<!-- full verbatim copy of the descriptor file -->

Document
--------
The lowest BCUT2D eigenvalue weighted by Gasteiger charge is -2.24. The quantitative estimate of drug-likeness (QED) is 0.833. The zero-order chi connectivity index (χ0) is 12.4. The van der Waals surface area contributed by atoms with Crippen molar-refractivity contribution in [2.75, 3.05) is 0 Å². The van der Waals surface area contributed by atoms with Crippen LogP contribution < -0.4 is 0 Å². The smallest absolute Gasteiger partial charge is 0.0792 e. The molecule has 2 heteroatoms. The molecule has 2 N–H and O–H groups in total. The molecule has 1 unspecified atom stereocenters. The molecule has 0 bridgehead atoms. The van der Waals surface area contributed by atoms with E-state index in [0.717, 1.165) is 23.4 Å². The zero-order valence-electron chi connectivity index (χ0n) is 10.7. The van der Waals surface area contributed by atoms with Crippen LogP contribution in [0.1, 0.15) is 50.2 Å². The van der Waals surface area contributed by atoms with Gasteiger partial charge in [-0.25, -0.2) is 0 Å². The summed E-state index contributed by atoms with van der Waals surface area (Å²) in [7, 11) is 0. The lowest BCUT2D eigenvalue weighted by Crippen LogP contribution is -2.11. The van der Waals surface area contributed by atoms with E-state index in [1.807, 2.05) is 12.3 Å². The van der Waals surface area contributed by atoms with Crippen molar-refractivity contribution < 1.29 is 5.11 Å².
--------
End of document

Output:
The lowest BCUT2D eigenvalue weighted by Gasteiger charge is -2.24. The quantitative estimate of drug-likeness (QED) is 0.833. The zero-order chi connectivity index (χ0) is 12.4. The van der Waals surface area contributed by atoms with Crippen molar-refractivity contribution in [2.75, 3.05) is 0 Å². The van der Waals surface area contributed by atoms with Crippen LogP contribution < -0.4 is 0 Å². The smallest absolute Gasteiger partial charge is 0.0792 e. The molecule has 2 heteroatoms. The molecule has 2 N–H and O–H groups in total. The molecule has 1 unspecified atom stereocenters. The molecule has 0 bridgehead atoms. The van der Waals surface area contributed by atoms with E-state index in [0.717, 1.165) is 23.4 Å². The zero-order valence-electron chi connectivity index (χ0n) is 10.7. The van der Waals surface area contributed by atoms with Crippen LogP contribution in [0.1, 0.15) is 50.2 Å². The van der Waals surface area contributed by atoms with Gasteiger partial charge in [-0.25, -0.2) is 0 Å². The summed E-state index contributed by atoms with van der Waals surface area (Å²) in [7, 11) is 0. The lowest BCUT2D eigenvalue weighted by Crippen LogP contribution is -2.11. The van der Waals surface area contributed by atoms with E-state index in [1.807, 2.05) is 12.3 Å². The van der Waals surface area contributed by atoms with Crippen molar-refractivity contribution < 1.29 is 5.11 Å².